Transactions for JTA

<!
--

Transaction manager that delegates to JTA (for a transactional JNDI
DataSource)
--
>

<!
--

Necessary here due to the need for distributed transactions across two
databases
--
>

<!
--

(see dataAccessContext
-
local.xml for an alternative)
--
>

<bean id="transactionManager"
class="org.springframework.transaction.jta.JtaTransactionManager"/>



Transaction Interceptor


AOP in Spring


Definitions:


Aspect
-

An application wide concern that is often duplicated in
many classes, that could be implemented before, after, or upon
failure across a group of methods.


JointPoint
-

A join of methods across which an aspect can be
implemented.


Spring allows method interception. This means when a method
is called the framework can attach functionality.


Pointcut
-

Description of the collection of methods for which
advice is to be applied


Introduction
-

Adding methods or properties to a class with
advice.


AOP Proxies
-

Surrogate object that invokes advice and advises
the invoked class





Declarative Transactions with AOP



Provides a consistent programming model across different transaction APIs such as
JTA, JDBC, Hibernate,


iBATIS Database Layer and JDO.


Provides a simpler, easier to use, API for programmatic transaction management than
most of these transaction APIs


Integrates with the Spring data access abstraction


Supports Spring declarative transaction management


<!
--

Transactional proxy for the JPetStore primary business object
--
>


<bean id="petStore" class="org.springframework.transaction.interceptor.TransactionProxyFactoryBean">



<property name="transactionManager"><ref bean="transactionManager"/></property>



<property name="target"><ref local="petStoreTarget"/></property>



<property name="transactionAttributes">




<props>





<prop key="insert*">PROPAGATION_REQUIRED</prop>





<prop key="update*">PROPAGATION_REQUIRED</prop>





<prop key="*">PROPAGATION_REQUIRED,readOnly</prop>




</props>



</property>



<!
--

Uncomment the following in order to enable mail sending aspect
--
>



<!
--



<property name="postInterceptors">




<list>





<ref local="emailAdvisor"/>




</list>



</property>




--
>

TransactionManager Abstraction

Spring Transaction Strategy Interface:

public interface PlatformTransactionManager {


TransactionStatus getTransaction(TransactionDefinition definition)



throws TransactionException;


void commit(TransactionStatus status) throws TransactionException;


void rollback(TransactionStatus status) throws TransactionException;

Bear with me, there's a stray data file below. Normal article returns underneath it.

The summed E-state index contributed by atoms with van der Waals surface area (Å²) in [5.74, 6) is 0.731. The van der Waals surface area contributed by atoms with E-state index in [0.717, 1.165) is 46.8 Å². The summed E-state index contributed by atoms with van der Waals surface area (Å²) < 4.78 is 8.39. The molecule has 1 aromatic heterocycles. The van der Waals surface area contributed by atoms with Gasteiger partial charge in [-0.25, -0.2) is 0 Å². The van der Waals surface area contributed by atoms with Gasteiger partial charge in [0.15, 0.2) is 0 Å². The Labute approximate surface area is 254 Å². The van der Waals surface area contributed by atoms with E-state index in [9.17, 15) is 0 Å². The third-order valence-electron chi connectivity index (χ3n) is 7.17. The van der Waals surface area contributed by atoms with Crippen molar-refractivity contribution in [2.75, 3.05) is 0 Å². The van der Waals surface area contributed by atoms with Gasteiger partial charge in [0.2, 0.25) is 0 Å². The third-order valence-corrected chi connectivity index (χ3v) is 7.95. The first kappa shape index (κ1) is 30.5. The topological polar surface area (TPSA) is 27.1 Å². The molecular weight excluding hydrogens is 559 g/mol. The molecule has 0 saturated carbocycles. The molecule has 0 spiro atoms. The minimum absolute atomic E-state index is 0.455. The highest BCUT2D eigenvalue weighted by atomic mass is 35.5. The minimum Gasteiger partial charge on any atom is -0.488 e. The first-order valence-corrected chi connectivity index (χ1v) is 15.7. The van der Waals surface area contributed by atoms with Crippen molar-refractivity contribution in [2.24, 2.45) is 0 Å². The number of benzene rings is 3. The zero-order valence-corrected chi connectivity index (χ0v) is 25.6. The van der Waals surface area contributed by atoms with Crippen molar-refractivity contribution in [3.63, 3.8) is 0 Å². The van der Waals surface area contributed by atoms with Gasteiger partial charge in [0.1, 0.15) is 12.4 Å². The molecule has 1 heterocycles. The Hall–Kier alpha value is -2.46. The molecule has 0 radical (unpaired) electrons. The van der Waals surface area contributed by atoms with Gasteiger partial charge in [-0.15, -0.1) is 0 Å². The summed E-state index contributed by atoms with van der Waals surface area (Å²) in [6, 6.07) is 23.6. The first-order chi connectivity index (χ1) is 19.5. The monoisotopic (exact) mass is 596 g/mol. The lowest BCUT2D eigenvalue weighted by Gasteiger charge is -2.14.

}


JDBC
-


<bean id="transactionManager“
class="org.springframework.jdbc.datasource.DataSourceTransactionManager">


<property name="dataSource"><ref local="dataSource"/></property>

</bean>


JTA
-


<bean id="transactionManager“ class="org.springframework.transaction.jta.JtaTransactionManager"/>


Hibernate
-

<bean id="transactionManager"

class="org.springframework.orm.hibernate.HibernateTransactionManager">


<property name="sessionFactory"><ref local="sessionFactory"/></property>

</bean>






jPetstore Example Online at springframework.org


Petclinic is another version of the petstore app with Spring,
and a number of different O/R and jdbc solutions

Why use Spring?


Spring is a clear choice in a web application with a tiered
architecture.


Spring gives good abstractions for integrating Hibernate. Use
Spring and Hibernate together if O/R is necessary.


If using JDBC spring is a must.


If you are building a stateless service layer for any type of
view Spring adds value.


If you want to simplify configuration and testing us Spring.


If you are using EJB still use the Spring Bean Factory for
managing fine grained objects.


Why not use Spring?


If you are already using EJB on a project and have
a infrastructure built up around it that you think
works. (Still look at Spring for managing a DAO
layer or using the Template method pattern for
JDBC or Hibernate Templates.)


Always evaluate any solution and only apply a new
technology if it makes sense for the application not
for the sake of the technology.

OPI using Spring


We are currently using Spring in two clients


Evaluating replace of SLSB in favor of Spring with
Hibernate


Our approach to technology selection aligns well
with the principals held by the Spring development
team

Resources


www.springframework.org


http://www.warfrog.com/hibernatetutorial


http://www.java201.com/resources/browse/40
-
2004
-
10.html



Rod Johnson’s two books :


J2EE without EJB


J2EE Design and Development (co
-
author Juergen Hoeller)


Better, Faster, Lighter Java by Bruce Tate, Justin Gehtland


Spring Live by Matt Raible



Me, adam.waldal@objectpartners.com